What’s Going On Here?
On Tuesday the UK government announced that it is implementing a drinks bottle and can deposit scheme, in which consumers pay more for single-use drinking vessels but can recoup that money.
In theory, consumers would put bottles and cans in ‘Reverse Vending Machines’ in supermarkets and receive their deposit back, forming a tighter closed-loop recycling process
What Does This Mean?
The UK is catching up with the rest of the world. Similar schemes have been in place in 38 countries and have seen plastic recycling rates increase to over 90%. In Norway, 95% of plastic bottles are recycled as part of a similar scheme introduced way back in 1999. Yes, that’s 1999 – think S Club 7, Vengaboys, and Ricky Martin.
Why Should We Care?
Other policies to reduce our single-use plastic consumption have performed beyond expectations. Since 2015 when the 5p charge on plastic bags was introduced, 83% fewer single-use carrier bags have been used, with more than £66m of the money generated being donated to good causes.
However, the key factor here is consumer demand. As consumers actively turn away from single-use products, supply inevitably follows. With 39.9% of all plastic used for packaging, it is, for now, seen as a necessary evil. The real hope is that schemes such as deposits, go one step further and incentivise people to change their behaviour.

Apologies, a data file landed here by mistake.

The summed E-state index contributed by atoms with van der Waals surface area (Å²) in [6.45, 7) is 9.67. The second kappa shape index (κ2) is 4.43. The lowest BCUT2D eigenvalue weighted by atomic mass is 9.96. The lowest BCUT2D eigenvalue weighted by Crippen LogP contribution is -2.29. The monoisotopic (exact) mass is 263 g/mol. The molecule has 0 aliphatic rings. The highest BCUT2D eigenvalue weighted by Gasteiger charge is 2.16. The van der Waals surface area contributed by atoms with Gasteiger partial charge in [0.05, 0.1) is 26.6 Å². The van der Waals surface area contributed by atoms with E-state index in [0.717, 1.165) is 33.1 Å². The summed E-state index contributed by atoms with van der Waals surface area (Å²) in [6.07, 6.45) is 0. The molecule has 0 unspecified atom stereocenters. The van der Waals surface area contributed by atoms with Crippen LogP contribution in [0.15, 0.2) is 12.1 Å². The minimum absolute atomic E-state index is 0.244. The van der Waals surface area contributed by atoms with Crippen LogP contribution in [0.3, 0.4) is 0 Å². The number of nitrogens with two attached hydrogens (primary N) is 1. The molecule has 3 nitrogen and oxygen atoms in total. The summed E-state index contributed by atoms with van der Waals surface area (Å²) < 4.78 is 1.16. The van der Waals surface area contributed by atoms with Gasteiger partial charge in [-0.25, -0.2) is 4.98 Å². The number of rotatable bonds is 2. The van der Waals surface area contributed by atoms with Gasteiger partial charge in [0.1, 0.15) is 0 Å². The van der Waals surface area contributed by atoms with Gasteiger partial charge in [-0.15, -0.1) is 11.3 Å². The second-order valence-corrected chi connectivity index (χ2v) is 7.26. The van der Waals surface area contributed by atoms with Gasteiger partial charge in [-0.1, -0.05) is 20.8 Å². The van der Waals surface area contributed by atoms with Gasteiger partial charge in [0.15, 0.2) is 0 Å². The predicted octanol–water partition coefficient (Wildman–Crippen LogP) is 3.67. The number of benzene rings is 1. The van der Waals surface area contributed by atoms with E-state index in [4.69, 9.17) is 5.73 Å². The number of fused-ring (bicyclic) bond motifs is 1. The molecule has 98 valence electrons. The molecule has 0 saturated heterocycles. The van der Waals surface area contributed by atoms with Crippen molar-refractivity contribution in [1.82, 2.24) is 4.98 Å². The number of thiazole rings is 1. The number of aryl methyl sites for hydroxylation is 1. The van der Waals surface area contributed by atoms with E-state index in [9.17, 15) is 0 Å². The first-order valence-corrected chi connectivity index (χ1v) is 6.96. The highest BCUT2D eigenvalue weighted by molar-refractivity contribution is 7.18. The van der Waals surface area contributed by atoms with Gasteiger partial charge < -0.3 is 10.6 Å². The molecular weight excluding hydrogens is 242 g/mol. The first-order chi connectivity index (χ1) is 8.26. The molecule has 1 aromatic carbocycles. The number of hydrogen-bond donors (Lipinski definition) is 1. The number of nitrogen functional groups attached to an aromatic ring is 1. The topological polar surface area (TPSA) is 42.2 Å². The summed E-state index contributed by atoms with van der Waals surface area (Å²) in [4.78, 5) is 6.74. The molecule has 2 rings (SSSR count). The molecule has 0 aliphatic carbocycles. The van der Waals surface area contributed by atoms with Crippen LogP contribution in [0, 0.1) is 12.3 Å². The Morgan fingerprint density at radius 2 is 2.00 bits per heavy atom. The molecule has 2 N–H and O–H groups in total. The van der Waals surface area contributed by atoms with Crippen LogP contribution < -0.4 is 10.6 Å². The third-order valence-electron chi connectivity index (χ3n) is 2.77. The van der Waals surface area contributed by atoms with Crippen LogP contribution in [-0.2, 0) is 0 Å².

When you’re cruising the shopping aisles this week watch out for these:Waitrose have launched egg boxes made from rye-grass, and biodegradable water bottles made from algae will soon hit our shelves.
Last year, Skipping Rocks Lab launched Ooho! which they call ‘Water you can eat’. It holds liquid like plastic does but instead of degrading over 1000 years, it’ll last just 4-6 weeks. And if you’re that way inclined you can eat it too. Nom nom nom.